The views expressed in our content reflect individual perspectives and do not represent the official views of the Baha'i Faith.
The fourth question from a curious soul that I answered related to the diversity of the Baha’i community: “How diverse is the Baha’i community in terms of race and culture?”
The Baha’i Faith is a global religion. It began in Persia in 1844, but has spread around the world since then. India has the largest Baha’i population of the world’s nations, and according to Christian sources, the Baha’i Faith has become the second most widespread religion on Earth, Christianity being the most widespread. As you might imagine, this means that the global Baha’i community is as diverse as the population where it has taken root.
In our local community, for example, we have believers from Iran, Eritrea, Ethiopia, Vietnam, France, Russia, South America and, of course, the U.S. There are Baha’i communities that are a smorgasbord of ethnicities and others that are predominantly Caucasian, or First Nations, or Hispanic, or Asian, or Aboriginal, or African-American. In other words, Baha’is will naturally reflect the ethnic makeup of the surrounding culture; in countries like the US, the UK, and Canada, where the population is diverse, the Baha’i community reflects that diversity. Baha’is are encouraged to marry across ethnic and racial boundaries to become living embodiments of Baha’u’llah’s teaching on human oneness.
Our backgrounds are also religiously diverse. Some come from multi-generational Baha’i families, others (like me) have come from Christian backgrounds, others were atheists or agnostics before they became Baha’is. The Baha’i community I ”grew up” in, in the Sierra Foothills of Northern California, included believers who had been Jewish, Buddhist, Catholic, Protestant, Wiccan, and atheist.
Because there are no specific Baha’i rites or rituals, the forms that Baha’i worship takes are also diverse. As I suggested earlier, one community may worship using Gospel music, another feature drums and hoop-dancing, another Persian chants … or any combination thereof.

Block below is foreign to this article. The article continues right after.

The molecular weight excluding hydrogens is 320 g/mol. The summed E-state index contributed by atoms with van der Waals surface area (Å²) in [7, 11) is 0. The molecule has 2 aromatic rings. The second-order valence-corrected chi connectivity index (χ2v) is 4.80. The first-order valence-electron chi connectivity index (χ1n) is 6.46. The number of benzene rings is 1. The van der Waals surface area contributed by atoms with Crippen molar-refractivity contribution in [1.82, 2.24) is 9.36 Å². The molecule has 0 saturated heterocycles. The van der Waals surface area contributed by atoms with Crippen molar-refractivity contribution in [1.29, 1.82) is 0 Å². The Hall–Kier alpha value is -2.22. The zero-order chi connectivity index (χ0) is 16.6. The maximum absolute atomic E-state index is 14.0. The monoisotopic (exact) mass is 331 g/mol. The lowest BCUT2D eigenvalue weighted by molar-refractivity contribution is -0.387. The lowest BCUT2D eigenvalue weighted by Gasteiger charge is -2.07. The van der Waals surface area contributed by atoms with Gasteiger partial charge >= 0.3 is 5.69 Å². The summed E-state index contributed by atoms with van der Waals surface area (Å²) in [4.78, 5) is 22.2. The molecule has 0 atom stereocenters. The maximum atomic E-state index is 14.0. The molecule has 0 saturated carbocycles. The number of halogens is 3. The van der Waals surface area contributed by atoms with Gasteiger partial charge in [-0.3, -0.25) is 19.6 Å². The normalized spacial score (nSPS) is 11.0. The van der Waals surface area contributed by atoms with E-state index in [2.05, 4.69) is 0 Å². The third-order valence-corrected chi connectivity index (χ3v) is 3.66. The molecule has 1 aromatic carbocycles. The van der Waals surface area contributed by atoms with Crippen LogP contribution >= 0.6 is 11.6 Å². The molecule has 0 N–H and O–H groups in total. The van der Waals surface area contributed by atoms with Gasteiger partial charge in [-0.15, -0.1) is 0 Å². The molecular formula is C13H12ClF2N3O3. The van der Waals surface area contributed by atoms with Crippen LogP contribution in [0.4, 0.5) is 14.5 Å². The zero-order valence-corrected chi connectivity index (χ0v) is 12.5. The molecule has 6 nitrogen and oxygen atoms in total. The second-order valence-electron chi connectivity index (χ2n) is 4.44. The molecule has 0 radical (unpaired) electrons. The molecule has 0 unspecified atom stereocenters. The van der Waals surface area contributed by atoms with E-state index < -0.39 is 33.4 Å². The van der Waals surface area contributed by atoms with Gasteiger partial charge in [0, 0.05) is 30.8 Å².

The Great Being saith: Blessed and happy is he that ariseth to promote the best interests of the peoples and kindreds of the earth. In another passage He hath proclaimed: It is not for him to pride himself who loveth his own country, but rather for him who loveth the whole world. The earth is but one country, and mankind its citizens.
Also, Baha’is are committed to work for justice and equity in the world. The Baha’i teachings say that the peoples of the planet are destined to unify, to engender a peaceful and united global society, and to bring about justice for all, regardless of their ethnicity, racial background, class, religion, or nationality. Every true Baha’i constantly takes action for the realization of those lofty goals, as Abdu’l-Baha explained in this speech he gave in Paris:
What profit is there in agreeing that universal friendship is good, and talking of the solidarity of the human race as a grand ideal? Unless these thoughts are translated into the world of action, they are useless.
The wrong in the world continues to exist just because people talk only of their ideals, and do not strive to put them into practice. If actions took the place of words, the world’s misery would very soon be changed into comfort. …
People make much profession of goodness, multiplying fine words because they wish to be thought greater and better than their fellows, seeking fame in the eyes of the world. Those who do most good use fewest words concerning their actions.
The children of God do the works without boasting, obeying His laws.
My hope for you is that you will ever avoid tyranny and oppression; that you will work without ceasing till justice reigns in every land, that you will keep your hearts pure and your hands free from unrighteousness.